“It is not our differences that divide us. It is our inability to recognise, accept and celebrate these differences.” Audre Lorde

ʻWalking:Holdingʼ is a subtle, experiential performance that involves one audience member at a time walking through the city holding hands with a range of different people on a carefully designed route. Born out of a series of ʻholding hands experimentsʼ in Glasgow, with both same sex and mixed sex couples, the piece asks people to challenge prejudices in the flesh, and experience first hand what it is to walk in someone elseʼs shoes – or hands. The work is focused on exploring the experience of queer and minority identities within a city, and at the same time is a broader experiment into what can be learnt when two strangers share an intimate moment in public. It also asks questions of the social diversity and cultural codes within each city that it takes place.

The performers, or ‘hand holders’ are a group of local people from a range of different sections of the community. The aim is to get people who are different ages, races, genders, sexualities and social backgrounds to participate, to create a diverse and rich experience for the audience member. This performance is about bringing very different people together to walk hand in hand in public. It’s about flesh to flesh experiences of difference. It hopes to encourage greater understanding and tolerance amongst people who experience it, and to open up new possibilities for ways of being in public space, and ways of being with each other.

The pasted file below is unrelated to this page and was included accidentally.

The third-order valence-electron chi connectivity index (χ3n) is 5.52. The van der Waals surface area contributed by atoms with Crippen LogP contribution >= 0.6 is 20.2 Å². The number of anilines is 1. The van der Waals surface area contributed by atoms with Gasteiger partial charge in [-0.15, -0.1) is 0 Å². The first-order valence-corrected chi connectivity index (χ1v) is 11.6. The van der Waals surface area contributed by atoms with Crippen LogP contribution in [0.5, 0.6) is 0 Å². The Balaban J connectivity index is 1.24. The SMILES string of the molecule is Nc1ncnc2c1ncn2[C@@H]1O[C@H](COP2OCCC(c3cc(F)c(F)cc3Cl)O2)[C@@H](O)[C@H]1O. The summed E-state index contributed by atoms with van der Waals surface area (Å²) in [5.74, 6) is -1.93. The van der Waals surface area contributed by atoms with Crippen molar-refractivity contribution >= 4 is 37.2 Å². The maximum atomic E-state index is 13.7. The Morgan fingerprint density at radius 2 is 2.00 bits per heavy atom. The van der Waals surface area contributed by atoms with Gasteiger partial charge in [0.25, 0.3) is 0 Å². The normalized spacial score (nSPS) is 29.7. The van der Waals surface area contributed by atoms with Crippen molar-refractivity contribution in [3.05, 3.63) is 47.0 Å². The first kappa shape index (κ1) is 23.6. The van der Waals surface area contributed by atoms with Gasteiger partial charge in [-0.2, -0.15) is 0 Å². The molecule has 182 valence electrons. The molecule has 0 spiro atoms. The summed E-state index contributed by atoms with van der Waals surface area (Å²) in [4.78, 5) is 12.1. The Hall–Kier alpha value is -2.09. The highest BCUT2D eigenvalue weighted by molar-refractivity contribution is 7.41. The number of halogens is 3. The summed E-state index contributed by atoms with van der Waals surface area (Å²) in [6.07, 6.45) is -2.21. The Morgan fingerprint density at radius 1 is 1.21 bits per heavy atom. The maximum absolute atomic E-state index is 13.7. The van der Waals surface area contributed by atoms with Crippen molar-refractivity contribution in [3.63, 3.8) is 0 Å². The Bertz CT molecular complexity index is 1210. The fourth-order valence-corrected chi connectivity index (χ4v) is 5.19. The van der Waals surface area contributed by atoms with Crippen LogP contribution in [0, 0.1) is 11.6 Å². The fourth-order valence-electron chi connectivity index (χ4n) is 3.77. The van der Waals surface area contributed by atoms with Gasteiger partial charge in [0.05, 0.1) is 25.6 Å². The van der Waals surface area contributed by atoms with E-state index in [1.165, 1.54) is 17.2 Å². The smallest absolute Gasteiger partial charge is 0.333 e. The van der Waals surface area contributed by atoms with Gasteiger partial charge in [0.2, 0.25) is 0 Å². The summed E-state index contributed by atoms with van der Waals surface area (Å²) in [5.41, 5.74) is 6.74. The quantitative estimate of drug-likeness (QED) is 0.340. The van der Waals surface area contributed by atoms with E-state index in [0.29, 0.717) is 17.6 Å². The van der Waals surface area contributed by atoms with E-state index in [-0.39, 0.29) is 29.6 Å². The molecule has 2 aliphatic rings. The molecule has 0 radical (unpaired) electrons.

“Everyone acknowledged the astute provocation in Cade’s seemingly simple concept, with its flesh and blood challenge to prejudices and its honouring of individuals and their differences.” The Herald.

I first made Walking:Holding in 2011 in Glasgow and have since presented it extensively across the UK, including at the National Theatre, as part of Spill National Platform and Showcase, at Forest Fringe and at Battersea Arts Centre; as well as taking it to several European venues such as Warehouse9 in Copnhagen, Gessneralle in Zurich, Teatro Maria Matos in Lisbon; and also to Kwai Fong Theatre in Hong Kong. I always work with a range of local participants in each place to make it happen.

My artistic collaborator on Walking:Holding is Laurie Brown and together we have developed a deep and holistic process for working with the participants, which involves workshops, rehearsals and reflections sessions. This process was developed through a mentorship with Adrian Howells, as well as five years of practice in a range of contexts. We have experience of facilitating a mixture of different group sizes, participants of lots of different ages, people with different access needs, and working across different cultures and languages.

“Cade’s gorgeous embrace of a piece forms a meditation on intimacy and difference, offering the attractive promise of a pause within the constant noise of the urban space… What eventually emerges from the experience, on a personal level, is a spirit of quiet defiance, of refusal to be deterred by others’ looks or opinions.” Exuent